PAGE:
~1 Corinthians 12:4-6, 11
Young adults seem to question everything in life because they are in pursuit of the truth. Specifically, they are seeking answers to these two questions; who am I and why am I here.
Before the teen years, adolescents spend minimal time contemplating the reason for their existence. But, as soon as they begin to transform into adults, they become introspective and begin asking deeper questions about their purpose in the world.
When youth start searching for answers to these big questions, parents are called to guide them towards the truth about themselves. In the past, parents would identify their child’s unique talents and gifts through observation. Just by watching their child in action, parents would learn where the child’s natural abilities lie. At the same time, parents would see where their child struggled. Pinpointing both the strengths and weaknesses helped parents direct their child towards opportunities that would fortify the gifts and improve the weaknesses. And, determining the balance between what one did well and what one didn’t do so well gave the youth a clearer answer to life’s big questions.
In recent years, a new spin on a child’s abilities has found its way into our culture. This new theory states that all youth are equally talented and gifted. Therefore, all youth are capable of doing anything that they attempt. Following this philosophy, abilities come from a personal desire (I can do whatever I want to do) and not an inherent gift (a talent that comes from God). Parents are no longer expected to observe their child and provide an honest assessment of talents. Rather, parents are obliged to provide their child with every possible opportunity to excel. They are expected to make their youth feel successful and good no matter the quality or caliber of the outcome because the failure to do so would result in a loss of value.
These are two very different approaches with two very different outcomes. The first approach is based on an authentic concept of one’s value that is called self-worth. Self-worth is a
fair measurement of one’s uniqueness that comes from God. It is the truthful response to the question, “who am I created to be in God’s image” because it affirms that worth and dignity are inherent and unchanging. The second approach is based on self-esteem which is an emotional response to one’s talents and abilities that can change. A person who believes in self-esteem will find that worthiness is attained through success and lost through failure. In this way, self-esteem is dependent on external pressures and therefore misses the mark on truthfully answering the question, “who am I created to be in God’s image.”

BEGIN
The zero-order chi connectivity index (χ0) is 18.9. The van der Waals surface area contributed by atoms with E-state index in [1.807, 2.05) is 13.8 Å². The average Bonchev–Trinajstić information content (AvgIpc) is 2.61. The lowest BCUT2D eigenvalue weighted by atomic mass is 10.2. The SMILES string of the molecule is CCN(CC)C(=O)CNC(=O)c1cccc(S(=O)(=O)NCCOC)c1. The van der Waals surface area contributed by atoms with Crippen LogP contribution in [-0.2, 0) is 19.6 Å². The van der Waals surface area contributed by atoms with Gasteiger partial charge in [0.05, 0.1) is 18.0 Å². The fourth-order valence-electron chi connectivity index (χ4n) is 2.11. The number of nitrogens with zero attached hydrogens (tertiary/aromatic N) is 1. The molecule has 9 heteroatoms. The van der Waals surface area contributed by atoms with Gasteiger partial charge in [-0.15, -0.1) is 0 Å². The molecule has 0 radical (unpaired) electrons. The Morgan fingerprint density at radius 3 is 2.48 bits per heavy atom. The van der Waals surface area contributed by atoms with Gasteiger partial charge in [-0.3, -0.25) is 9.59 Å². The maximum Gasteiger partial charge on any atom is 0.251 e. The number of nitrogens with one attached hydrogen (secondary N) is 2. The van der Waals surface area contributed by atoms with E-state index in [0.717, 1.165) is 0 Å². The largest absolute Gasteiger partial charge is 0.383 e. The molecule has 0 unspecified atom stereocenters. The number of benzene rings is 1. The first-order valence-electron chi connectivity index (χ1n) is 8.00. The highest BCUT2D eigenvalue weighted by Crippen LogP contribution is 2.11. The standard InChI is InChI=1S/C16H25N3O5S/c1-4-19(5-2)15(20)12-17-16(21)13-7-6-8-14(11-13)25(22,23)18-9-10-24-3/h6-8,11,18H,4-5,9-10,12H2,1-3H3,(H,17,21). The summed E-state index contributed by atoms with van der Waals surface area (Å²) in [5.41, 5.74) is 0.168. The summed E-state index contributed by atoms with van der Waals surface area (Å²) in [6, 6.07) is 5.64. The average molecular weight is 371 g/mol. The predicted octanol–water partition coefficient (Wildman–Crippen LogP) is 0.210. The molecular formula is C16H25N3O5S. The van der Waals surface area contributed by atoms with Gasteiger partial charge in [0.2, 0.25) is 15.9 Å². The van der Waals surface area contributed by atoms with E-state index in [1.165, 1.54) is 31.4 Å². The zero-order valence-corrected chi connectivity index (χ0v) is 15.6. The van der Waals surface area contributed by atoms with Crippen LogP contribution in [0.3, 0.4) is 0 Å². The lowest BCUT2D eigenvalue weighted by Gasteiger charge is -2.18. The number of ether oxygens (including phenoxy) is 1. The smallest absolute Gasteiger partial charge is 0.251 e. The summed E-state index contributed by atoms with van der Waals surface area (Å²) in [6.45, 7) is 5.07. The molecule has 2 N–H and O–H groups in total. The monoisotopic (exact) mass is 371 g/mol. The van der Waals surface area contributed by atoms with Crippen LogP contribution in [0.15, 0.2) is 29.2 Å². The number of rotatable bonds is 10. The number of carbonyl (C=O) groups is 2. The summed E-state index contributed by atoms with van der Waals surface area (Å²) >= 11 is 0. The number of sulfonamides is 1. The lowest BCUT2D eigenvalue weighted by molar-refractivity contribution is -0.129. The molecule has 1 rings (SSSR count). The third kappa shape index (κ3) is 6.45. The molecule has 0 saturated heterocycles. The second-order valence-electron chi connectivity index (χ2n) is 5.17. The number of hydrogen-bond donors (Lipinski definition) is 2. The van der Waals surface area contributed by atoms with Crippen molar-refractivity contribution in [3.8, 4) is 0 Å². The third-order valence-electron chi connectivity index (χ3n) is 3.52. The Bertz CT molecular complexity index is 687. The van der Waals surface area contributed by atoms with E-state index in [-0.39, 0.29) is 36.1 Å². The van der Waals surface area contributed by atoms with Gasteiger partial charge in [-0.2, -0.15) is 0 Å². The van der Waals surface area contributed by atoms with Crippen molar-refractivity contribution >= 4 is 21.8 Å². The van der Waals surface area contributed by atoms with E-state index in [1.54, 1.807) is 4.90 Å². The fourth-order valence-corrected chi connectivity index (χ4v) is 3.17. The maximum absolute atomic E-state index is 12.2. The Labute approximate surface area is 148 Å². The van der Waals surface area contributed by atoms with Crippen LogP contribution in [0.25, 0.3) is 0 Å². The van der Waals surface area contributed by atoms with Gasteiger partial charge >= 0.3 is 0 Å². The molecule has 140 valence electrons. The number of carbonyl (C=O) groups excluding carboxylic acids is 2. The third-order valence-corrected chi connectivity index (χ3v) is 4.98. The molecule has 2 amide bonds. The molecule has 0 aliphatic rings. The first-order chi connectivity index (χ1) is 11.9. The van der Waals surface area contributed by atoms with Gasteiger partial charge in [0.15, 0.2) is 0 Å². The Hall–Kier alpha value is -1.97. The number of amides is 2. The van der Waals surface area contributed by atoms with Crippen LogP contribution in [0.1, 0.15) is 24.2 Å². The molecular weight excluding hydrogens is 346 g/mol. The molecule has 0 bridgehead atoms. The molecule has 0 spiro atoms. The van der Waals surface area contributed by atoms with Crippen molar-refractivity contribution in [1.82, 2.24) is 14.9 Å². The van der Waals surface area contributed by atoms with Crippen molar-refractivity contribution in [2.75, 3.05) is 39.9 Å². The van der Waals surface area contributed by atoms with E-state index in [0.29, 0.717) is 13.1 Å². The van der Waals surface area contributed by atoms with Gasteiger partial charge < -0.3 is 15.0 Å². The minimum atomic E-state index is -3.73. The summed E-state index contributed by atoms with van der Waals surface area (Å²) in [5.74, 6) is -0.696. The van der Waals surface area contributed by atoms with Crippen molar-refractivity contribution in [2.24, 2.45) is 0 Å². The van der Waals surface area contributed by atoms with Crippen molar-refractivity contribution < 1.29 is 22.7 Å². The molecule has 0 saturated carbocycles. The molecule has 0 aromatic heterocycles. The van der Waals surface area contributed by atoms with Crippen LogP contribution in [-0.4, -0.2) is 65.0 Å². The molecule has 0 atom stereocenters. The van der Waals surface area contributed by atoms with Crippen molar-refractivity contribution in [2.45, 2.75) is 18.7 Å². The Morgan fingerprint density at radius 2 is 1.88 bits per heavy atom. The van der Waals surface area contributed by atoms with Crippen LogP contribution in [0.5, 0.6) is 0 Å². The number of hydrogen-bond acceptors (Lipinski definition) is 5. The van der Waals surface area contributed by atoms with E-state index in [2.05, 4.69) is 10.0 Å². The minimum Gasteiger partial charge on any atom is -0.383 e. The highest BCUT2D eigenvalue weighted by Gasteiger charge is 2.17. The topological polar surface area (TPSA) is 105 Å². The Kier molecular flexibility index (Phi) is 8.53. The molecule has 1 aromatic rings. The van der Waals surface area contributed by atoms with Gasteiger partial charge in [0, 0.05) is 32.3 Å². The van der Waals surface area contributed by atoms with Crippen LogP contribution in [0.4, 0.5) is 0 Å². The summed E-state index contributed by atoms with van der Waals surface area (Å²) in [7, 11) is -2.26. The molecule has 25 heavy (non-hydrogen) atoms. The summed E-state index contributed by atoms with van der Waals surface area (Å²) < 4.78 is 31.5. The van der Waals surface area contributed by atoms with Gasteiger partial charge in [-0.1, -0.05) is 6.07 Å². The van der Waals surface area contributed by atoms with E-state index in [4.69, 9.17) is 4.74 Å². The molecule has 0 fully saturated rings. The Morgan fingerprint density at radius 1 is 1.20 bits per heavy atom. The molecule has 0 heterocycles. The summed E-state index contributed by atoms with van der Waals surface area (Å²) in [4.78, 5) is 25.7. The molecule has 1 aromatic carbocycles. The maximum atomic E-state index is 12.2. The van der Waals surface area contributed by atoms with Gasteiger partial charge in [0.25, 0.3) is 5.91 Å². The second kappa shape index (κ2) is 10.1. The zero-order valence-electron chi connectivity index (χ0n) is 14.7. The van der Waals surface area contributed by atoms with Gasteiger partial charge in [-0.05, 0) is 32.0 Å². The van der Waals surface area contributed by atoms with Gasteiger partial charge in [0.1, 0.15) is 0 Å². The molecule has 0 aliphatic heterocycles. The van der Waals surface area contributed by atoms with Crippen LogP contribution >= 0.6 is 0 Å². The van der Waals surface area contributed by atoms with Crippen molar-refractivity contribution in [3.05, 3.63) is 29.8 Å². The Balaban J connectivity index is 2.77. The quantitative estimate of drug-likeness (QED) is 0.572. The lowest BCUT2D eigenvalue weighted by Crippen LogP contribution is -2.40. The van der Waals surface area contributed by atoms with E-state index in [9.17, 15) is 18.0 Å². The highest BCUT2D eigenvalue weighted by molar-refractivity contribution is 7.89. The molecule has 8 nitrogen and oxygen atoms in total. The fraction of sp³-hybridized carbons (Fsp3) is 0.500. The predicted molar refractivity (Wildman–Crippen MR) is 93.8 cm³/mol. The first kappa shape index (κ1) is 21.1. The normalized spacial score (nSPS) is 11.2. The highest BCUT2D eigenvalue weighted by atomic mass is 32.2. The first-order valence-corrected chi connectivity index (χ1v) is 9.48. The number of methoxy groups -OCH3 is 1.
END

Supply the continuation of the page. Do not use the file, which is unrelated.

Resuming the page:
Self- worth is a measure of one’s worth that comes from the inside of your child. It is the belief that she matters simply because she is a child of God. Thus, it is unconditional. Self- esteem, in contrast, is a measure of worth that comes from the outside of your child. It is based on one’s ability to perform in ways that are valued by others. In this way, self-esteem is conditional; it is a moving target.
Self-worth is the firm foundation for all emerging adults because it is the one that comes from God. The Bible tells us in the book of Jeremiah that God knew us before he formed us in the womb. It also tells us in 1 Corinthians that no one person has been given all of the gifts. This distribution of gifts is part of God’s plan. Each person is meant to be part of a loving community where all persons serve each other. This service can only happen when people have unique talents that they are willing to share with one another.
Self-worth is meant to be a constant reminder of one’s connection to God and His divine plan of service to others. It is the lived reality that “God is love, and whoever remains in love remains in God and God in him. In this is love brought to perfection among us.” (1 John 4:16-17) Self-worth makes it possible for youth to accurately assess their strengths and weaknesses and confidently use these unique talents in service of others. It, unlike self-esteem, is lasting and stable. It is the solid footing upon which an emerging adult can understand who she is and why she is here.
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